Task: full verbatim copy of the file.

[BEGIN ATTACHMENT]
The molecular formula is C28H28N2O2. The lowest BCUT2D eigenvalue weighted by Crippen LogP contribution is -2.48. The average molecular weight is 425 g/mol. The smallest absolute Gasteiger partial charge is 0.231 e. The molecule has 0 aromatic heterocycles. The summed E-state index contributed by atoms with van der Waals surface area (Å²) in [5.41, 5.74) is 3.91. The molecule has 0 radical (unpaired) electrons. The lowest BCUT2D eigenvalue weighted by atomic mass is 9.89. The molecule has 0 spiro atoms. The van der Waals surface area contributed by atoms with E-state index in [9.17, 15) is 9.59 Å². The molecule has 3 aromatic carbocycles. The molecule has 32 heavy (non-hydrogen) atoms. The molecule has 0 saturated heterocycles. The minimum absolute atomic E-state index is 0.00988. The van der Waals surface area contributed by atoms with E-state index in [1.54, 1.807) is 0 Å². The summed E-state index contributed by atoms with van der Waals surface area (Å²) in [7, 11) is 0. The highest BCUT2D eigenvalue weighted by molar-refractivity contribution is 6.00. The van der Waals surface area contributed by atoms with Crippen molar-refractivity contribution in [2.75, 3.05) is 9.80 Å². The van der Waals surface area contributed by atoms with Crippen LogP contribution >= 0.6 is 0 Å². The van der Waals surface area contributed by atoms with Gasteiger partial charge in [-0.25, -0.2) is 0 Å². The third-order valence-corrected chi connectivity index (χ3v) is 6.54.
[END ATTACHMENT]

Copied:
The molecular formula is C28H28N2O2. The lowest BCUT2D eigenvalue weighted by Crippen LogP contribution is -2.48. The average molecular weight is 425 g/mol. The smallest absolute Gasteiger partial charge is 0.231 e. The molecule has 0 aromatic heterocycles. The summed E-state index contributed by atoms with van der Waals surface area (Å²) in [5.41, 5.74) is 3.91. The molecule has 0 radical (unpaired) electrons. The lowest BCUT2D eigenvalue weighted by atomic mass is 9.89. The molecule has 0 spiro atoms. The van der Waals surface area contributed by atoms with E-state index in [9.17, 15) is 9.59 Å². The molecule has 3 aromatic carbocycles. The molecule has 32 heavy (non-hydrogen) atoms. The molecule has 0 saturated heterocycles. The minimum absolute atomic E-state index is 0.00988. The van der Waals surface area contributed by atoms with E-state index in [1.54, 1.807) is 0 Å². The summed E-state index contributed by atoms with van der Waals surface area (Å²) in [7, 11) is 0. The highest BCUT2D eigenvalue weighted by molar-refractivity contribution is 6.00. The van der Waals surface area contributed by atoms with Crippen molar-refractivity contribution in [2.75, 3.05) is 9.80 Å². The van der Waals surface area contributed by atoms with Crippen LogP contribution >= 0.6 is 0 Å². The van der Waals surface area contributed by atoms with Gasteiger partial charge in [-0.25, -0.2) is 0 Å². The third-order valence-corrected chi connectivity index (χ3v) is 6.54.